The Google Glass developers are at it again; they keep coming up with new ways to burn through that tiny battery. Today, the Glass Development Kit changelog was updated to detail the addition of USB webcam support for developers looking to add access to views outside of the standard forward-facing perspective. Webcams must be attached via On-The-Go (OTG) cable, and Plug 'n Play isn't supported, so Glass must be rebooted before the attached camera can be recognized.
A minor OTA update is now rolling out to the small population of people who happen to own Google Glass. This release, XE19.1, brings improved network connectivity, so Glass should now do a better job of handling spotty network issues when issuing voice commands. This is good considering how much Google's voice search relies on the web.
XE19.1 also brings in a slight visual revamp, as Glass now has a cleaner look for voice actions.
Google Glass hasn't exactly set the world on fire, but it wasn't meant to. It and other projects under the "Google X" team were designed to be experimental, and we're still months away from seeing it hit a retail market at the very least. Even so, the news that one of the original architects of Glass is leaving for the distant shores (if not the greener pastures) of Amazon is a little disheartening.
Google has made small tweaks to Glass throughout the Explorer program, but today the company has announced a real spec bump. All Glass units shipping from now on will have 2GB of RAM instead of 1GB. There will also be a new viewfinder mode when taking pictures and some more cards. It's not all sunshine and lollipops, though. Current Glass Explorers should take a deep breath – Google won't be swapping out the old version for the new one.
Admit it, Glass owners, half the reason you're going to Google I/O is that you want to chat with other Glass people about how cool Glass is (hashtag throughglass). Google has given you plenty to chat about: they've just thrown a dozen new apps into the Glassware gallery, all of them from notable sources. Probably the most interesting is Livestream, the official app for Livestream.com, which was previously available as a side-load install.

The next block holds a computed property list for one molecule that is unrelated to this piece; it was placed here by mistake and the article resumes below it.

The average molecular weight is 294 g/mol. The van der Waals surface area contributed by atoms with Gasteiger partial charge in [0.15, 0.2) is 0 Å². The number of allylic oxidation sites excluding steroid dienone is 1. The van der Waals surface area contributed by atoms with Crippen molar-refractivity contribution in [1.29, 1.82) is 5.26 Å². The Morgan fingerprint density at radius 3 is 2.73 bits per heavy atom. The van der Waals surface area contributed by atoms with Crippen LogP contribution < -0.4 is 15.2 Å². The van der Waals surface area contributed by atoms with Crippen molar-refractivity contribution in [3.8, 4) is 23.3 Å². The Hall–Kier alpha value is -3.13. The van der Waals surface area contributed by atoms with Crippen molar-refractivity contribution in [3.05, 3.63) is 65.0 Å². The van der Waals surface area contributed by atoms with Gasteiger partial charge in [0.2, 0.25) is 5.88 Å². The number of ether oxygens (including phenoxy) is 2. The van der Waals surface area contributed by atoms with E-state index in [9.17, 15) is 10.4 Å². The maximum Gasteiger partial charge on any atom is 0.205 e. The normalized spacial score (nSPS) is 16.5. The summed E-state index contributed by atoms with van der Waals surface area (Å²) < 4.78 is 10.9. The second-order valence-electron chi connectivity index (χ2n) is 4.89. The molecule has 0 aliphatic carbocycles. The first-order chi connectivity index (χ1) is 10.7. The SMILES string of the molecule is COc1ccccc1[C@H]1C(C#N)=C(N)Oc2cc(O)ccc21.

Glass Explorers have faced an unyielding torrent of discrimination from their clear-faced peers ever since Google first introduced the device to its first batch of eager early adopters. Wearers have been banned from certain restaurants and public areas, with people expressing concern over the ease with which Glass allows people to record others. With such a glaring civil rights issue taking place in modern day America, The Daily Show sent correspondent Jason Jones to investigate for its June 12th episode.
Ever since the unexpected delay between XE12 and XE16, the Glass team has been in a near rapid-fire mode with the OTAs. There were a staggering 5 updates of XE16 in the month of April (6 if you count the 2-parter with XE 12.1) and 3 official versions of XE17 during the month of May. As it turns out, there may be a fourth, unreleased May update to Google's experimental wearable.
After holding a one day sale, running out of inventory, and accidentally leaving the store open, the team behind Google Glass promised to find more ways to expand the Explorer Program to those who wanted in.
This evening, Google Glass announced - through Google+ - that Glass is now available to everyone in the US, "as long as we have it on hand."
The Google Glass team hasn't taken a break since pushing out XE16 - there have been four updates so far, and according to Glass team member Kiley, there's another on the way: XE17.1.
Accompanying the new firmware update, explorers can expect a refreshed MyGlass app. The app will come with a new, more organized design and a new launcher icon.
Explorers should also expect XE17.1 to add the ability to share maps directly from an Android device.
Minuum shrinks all the letters of a keyboard down into a single row of text. This is potentially convenient for smartphones, but the learning curve alone is enough to push some users back to alternative options. Yet for smaller devices where a full-size keyboard is downright unwieldy, Minuum is uniquely situated to step in and scratch that itch. The app has now come to Google Glass, but unfortunately, this looks like one of those itches you don't want to scratch in public.